“It was a 24-hour per day job,” he recalled.
He bought the building across Midland Avenue and created the Midland Bar and Cafe, a legendary watering hole that was frequented by workers on Ruedi Reservoir as well as local ranchers and workers.
Doug McLain, a barber next door, would appear occasionally with his band.
“We filled it every Saturday night,” Crowley said. “I must have had it four years.”
Cowboy’s grandson, Cody Crowley, a student at Virginia Tech, said he has a favorite story of that era from his grandfather, who he calls Paca.
“Paca often tells the story of walking home one night at about 2:30 in the morning after closing the Midland when a couple of robbers dressed in dark jackets and ski masks tried to jump him and steal his cash box,” Cody wrote in an email. “Now, he wasn’t about to let that happen because he carried his ‘High Standard’ .22 pistol under his belt just for that reason.
“When they started after him, he dropped the money box and pulled out his gun and said, ‘You boys best get the hell out of here before I have to use this thing.’ He says they scattered damn fast to get out of there and didn’t stop running ’til they were out of sight,” Cody wrote.
He noted that his grandpa still has his health and his mind remains sharp, which quickly becomes apparent when talking to the century man. Crowley said he survived breaking his neck twice. Once was when the Rocky Mountain Gas company office in Glenwood Springs blew up Dec. 17, 1985, killing 12 people and injuring 15 others.
“It was tough to get over,” he said, referring to both his injuries and the loss of colleagues and friends.
He broke his neck a second time when he was delivering clothing to a charitable organization and fell down an unmarked and unlit stairwell. He bounced back both times.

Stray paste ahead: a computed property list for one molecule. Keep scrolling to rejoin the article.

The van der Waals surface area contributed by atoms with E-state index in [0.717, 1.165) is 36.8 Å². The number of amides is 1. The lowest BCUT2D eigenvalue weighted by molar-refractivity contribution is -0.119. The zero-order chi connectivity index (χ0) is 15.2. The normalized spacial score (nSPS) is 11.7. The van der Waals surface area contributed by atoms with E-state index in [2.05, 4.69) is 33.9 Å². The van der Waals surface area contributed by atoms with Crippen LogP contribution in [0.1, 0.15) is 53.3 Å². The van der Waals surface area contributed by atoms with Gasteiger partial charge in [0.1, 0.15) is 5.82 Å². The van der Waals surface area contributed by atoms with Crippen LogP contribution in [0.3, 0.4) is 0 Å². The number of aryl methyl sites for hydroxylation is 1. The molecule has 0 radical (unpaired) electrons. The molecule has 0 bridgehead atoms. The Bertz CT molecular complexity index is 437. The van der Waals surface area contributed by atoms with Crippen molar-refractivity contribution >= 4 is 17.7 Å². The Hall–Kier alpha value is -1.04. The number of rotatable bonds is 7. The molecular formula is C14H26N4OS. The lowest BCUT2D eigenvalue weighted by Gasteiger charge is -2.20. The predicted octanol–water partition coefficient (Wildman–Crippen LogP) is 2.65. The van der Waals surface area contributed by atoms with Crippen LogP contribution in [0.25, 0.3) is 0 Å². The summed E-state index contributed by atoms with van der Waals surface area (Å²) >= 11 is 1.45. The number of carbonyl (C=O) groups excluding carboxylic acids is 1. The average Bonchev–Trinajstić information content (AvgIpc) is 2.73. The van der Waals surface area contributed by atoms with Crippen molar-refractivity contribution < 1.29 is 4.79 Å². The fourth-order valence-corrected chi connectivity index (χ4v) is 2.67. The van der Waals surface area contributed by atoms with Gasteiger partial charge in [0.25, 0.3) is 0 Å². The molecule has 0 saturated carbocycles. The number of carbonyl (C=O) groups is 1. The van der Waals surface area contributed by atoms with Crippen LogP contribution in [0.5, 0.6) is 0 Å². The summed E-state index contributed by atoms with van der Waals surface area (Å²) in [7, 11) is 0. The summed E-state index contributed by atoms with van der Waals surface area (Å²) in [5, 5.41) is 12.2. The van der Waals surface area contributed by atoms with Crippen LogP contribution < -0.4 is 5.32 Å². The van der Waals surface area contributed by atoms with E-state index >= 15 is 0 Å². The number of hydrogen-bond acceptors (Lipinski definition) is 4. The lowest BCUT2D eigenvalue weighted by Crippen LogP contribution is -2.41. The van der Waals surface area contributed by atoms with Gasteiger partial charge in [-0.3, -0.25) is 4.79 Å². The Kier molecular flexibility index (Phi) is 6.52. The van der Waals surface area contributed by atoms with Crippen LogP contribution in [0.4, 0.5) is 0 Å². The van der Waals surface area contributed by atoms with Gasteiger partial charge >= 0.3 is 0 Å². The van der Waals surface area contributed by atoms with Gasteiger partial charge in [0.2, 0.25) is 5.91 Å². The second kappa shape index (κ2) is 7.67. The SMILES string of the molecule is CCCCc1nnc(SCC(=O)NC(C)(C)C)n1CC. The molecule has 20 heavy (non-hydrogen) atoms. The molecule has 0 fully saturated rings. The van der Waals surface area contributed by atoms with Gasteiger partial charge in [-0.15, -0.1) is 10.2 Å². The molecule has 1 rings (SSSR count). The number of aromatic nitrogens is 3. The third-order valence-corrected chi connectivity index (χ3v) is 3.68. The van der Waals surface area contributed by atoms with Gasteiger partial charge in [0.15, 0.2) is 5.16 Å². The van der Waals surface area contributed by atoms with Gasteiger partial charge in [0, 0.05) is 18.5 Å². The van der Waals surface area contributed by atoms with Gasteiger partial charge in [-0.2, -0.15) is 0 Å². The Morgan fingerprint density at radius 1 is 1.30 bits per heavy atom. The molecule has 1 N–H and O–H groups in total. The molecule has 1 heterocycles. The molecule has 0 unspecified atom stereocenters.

Cowboy was forced by health reasons to move to a lower elevation, so he and his longtime girlfriend relocated a few years ago to Grand Junction. He returns to the Fryingpan ranch as often as possible. His kids — Lea Vasten, Frankie Straight, Betty Ortell and Jimmy Jr. — all have homes there.
The family wanted to celebrate his approaching birthday at the ranch during the summer since it’s been such an important part of his life. About 150 friends stopped by the Fryingpan house July 8.
“Remarkably, he was able to greet and reminisce with every single person that attended,” Cody said. “My favorite part of the party was listening to some of his friends and family tell stories about him. These stories ranged from embarrassing, funny stories to meaningful, emotional stories that warmed my heart.”
Doug McLain, who started his singing career at the Midland so many years ago, teamed with Crowley to sing “Before You Blow the Match Out.”
“It was fabulous,” Crowley said of the party.
When you’re turning 100, you are entitled to hold multiple parties. An encore will be held at 3 p.m., Oct. 27, at the Golden Corral restaurant in Grand Junction. Jim said everybody is welcome, even if they helped him celebrate the last time.